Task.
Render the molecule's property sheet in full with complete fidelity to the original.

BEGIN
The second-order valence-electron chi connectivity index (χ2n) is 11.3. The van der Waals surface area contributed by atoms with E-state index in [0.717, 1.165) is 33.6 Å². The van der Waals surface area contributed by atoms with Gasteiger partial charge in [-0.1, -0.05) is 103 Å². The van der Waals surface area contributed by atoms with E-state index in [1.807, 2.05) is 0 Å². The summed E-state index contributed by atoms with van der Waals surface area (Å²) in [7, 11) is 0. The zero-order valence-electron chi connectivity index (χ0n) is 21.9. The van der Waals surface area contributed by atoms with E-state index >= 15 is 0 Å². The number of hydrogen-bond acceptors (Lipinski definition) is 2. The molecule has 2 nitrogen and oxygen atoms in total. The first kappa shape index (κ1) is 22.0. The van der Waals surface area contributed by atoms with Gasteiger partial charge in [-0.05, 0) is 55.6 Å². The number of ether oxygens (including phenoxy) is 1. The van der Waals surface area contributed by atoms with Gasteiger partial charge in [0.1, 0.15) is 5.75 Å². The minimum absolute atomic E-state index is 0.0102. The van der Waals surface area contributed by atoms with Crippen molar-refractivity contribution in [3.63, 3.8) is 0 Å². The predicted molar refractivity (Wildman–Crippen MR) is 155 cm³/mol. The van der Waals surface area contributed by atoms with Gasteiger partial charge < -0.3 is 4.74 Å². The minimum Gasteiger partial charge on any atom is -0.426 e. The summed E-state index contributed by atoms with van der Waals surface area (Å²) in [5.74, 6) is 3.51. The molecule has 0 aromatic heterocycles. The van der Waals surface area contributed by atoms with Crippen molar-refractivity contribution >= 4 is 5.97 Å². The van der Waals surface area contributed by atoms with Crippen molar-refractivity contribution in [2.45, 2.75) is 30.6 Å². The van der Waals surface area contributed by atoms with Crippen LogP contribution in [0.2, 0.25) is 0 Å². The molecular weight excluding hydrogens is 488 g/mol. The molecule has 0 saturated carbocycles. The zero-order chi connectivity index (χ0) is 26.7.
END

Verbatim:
The second-order valence-electron chi connectivity index (χ2n) is 11.3. The van der Waals surface area contributed by atoms with E-state index in [0.717, 1.165) is 33.6 Å². The van der Waals surface area contributed by atoms with Gasteiger partial charge in [-0.1, -0.05) is 103 Å². The van der Waals surface area contributed by atoms with E-state index in [1.807, 2.05) is 0 Å². The summed E-state index contributed by atoms with van der Waals surface area (Å²) in [7, 11) is 0. The zero-order valence-electron chi connectivity index (χ0n) is 21.9. The van der Waals surface area contributed by atoms with E-state index >= 15 is 0 Å². The number of hydrogen-bond acceptors (Lipinski definition) is 2. The molecule has 2 nitrogen and oxygen atoms in total. The first kappa shape index (κ1) is 22.0. The van der Waals surface area contributed by atoms with Gasteiger partial charge in [-0.05, 0) is 55.6 Å². The number of ether oxygens (including phenoxy) is 1. The van der Waals surface area contributed by atoms with Gasteiger partial charge in [0.1, 0.15) is 5.75 Å². The minimum absolute atomic E-state index is 0.0102. The van der Waals surface area contributed by atoms with Crippen molar-refractivity contribution in [3.63, 3.8) is 0 Å². The predicted molar refractivity (Wildman–Crippen MR) is 155 cm³/mol. The van der Waals surface area contributed by atoms with Gasteiger partial charge < -0.3 is 4.74 Å². The minimum Gasteiger partial charge on any atom is -0.426 e. The summed E-state index contributed by atoms with van der Waals surface area (Å²) in [5.74, 6) is 3.51. The molecule has 0 aromatic heterocycles. The van der Waals surface area contributed by atoms with Crippen molar-refractivity contribution >= 4 is 5.97 Å². The van der Waals surface area contributed by atoms with Crippen molar-refractivity contribution in [2.45, 2.75) is 30.6 Å². The van der Waals surface area contributed by atoms with Crippen LogP contribution in [0.2, 0.25) is 0 Å². The molecular weight excluding hydrogens is 488 g/mol. The molecule has 0 saturated carbocycles. The zero-order chi connectivity index (χ0) is 26.7.